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Communism

Nuclear Weapons and Their Pride of Place in North Korea

Visiting my colleague Van Jackson’s office in New Zealand last week, I spotted a classic North Korean souvenir on his shelf: commemorative stamps, packaged as a booklet and sold to the tourist who brought it back for him as a gift last year. These stamps are not of the iconic Juche Tower or the Arch of Triumph (which every North Korean will point out is taller than its counterpart in Paris).

Remembering and Recreating Chernobyl

In this edition of Wilson Center NOW, Craig Mazin, the writer, creator, and executive producer of the HBO’s miniseries Chernobyl, discusses his approach to creating a dramatized account of the historic 1986 nuclear accident in Ukraine which was then part of the Soviet Union. The critically-acclaimed miniseries tells the story of the men and women who made sacrifices to save Europe from an unprecendented disaster while battling the USSR's culture of disinformation.

 

Guest

Flash Analysis: Chinese President Xi Jinping's Visit to North Korea

On June 20th, Chinese President Xi Jinping is scheduled to make a two day state visit to North Korea.  While Kim Jong Un has traveled to China several times over the last year, this will be Xi's first trip to Pyongyang.  Three Wilson Center experts offer their analysis of the implications and potential outcomes.

 

Jean H. Lee, director of the Hyundai Motor-Korea Foundation Center for Korean History and Public Policy:

Forging Hope in Exile: Interview with Guzel Yakhina, author of Zuleikha Opens Her Eyes

BY IZABELLA TABAROVSKY

Perspectives from Pyongyang: Highlights from the Jeju Forum

Featured Speaker: Katharina Zellweger of KorAid

China's New Red Guards: The Return of Radicalism and the Rebirth of Mao Zedong

It wasn’t only foreign observers who thought Mao Zedong’s radicalism ended with his death in 1976; throughout the Deng, Jiang, and Hu eras, most Chinese intellectuals and Party members believed that Mao, while far from reviled, belonged to a stage of China’s development that would not be revisited. In his new book, Jude Blanchette traces the reemergence of radical leftism among educated Chinese. What does the embrace of nationalism, authoritarianism, and Maoist nostalgia by young intellectuals portend as China’s power grows?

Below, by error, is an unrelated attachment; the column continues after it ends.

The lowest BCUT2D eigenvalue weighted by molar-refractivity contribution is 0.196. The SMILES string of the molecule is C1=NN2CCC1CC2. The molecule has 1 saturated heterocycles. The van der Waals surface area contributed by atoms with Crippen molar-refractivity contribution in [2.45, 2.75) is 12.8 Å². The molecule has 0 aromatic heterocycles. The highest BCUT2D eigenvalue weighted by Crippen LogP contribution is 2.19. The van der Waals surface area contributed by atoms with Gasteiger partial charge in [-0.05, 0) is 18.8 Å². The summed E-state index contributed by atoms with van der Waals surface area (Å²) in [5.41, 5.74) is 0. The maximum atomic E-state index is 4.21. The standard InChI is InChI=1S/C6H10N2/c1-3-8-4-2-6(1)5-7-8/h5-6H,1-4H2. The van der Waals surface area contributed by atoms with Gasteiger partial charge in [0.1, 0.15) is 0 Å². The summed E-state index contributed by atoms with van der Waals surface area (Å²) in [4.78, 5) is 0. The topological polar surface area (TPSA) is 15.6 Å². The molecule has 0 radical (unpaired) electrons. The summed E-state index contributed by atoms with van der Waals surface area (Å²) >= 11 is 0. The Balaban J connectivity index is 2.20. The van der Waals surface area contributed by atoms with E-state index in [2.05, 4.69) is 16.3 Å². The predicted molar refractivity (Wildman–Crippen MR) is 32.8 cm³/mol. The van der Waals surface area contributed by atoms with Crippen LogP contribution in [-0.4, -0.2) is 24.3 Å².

Event Recap: The Seventh Annual Nancy Bernkopf Tucker Memorial Lecture

The Seventh Annual Nancy Bernkopf Tucker Memorial Lecture on U.S.-East Asia Relations: Jack Downey, Sino-American Relations, and International Law – Lessons for Today

Dr. Nancy Bernkopf Tucker was a noted diplomatic historian, accomplished scholar, inspiring teacher, highly-regarded official and policy analyst, valued mentor, cherished friend, and loving and much loved wife of historian Warren I. Cohen. At the time of her death, she held a joint appointment in the department of history and the Edmund A. Walsh School of Foreign Service at Georgetown University.

The South China Sea in Strategic Terms

In recent years, U.S. military planners have shifted their focus from counterterrorism, low intensity conflict to great power, high intensity threats.  The most likely single scenario for a major military engagement against a great power adversary would be one against China centered on the South China Sea.  There are certainly other situations involving other challenges, but this is the most plausible and dangerous.  Any such assertion must rest on an understanding that critical U.S.

The Normalization of Kim Jong Un – what Kim gains from visit to Russia

Just over a year ago, Kim Jong Un crossed the border into China on his armored train on his way to meet Xi Jinping in Beijing. It was the first time he had left North Korea since becoming leader, and his first meeting with another head of state.

Shifting Gears: Post-Hanoi, North Korea’s Kim Jong Un Turns Diplomatic Attention to Moscow

Next up on Kim Jong Un’s diplomatic checklist: Vladimir Putin.

The North Korean leader is expected to hold his first summit with the Russian president this week as he continues his campaign of international diplomacy.

The summit itself comes as no surprise. After all, Russia has long been a traditional, if largely absentee, ally of North; a Kim-Putin meeting was long overdue.

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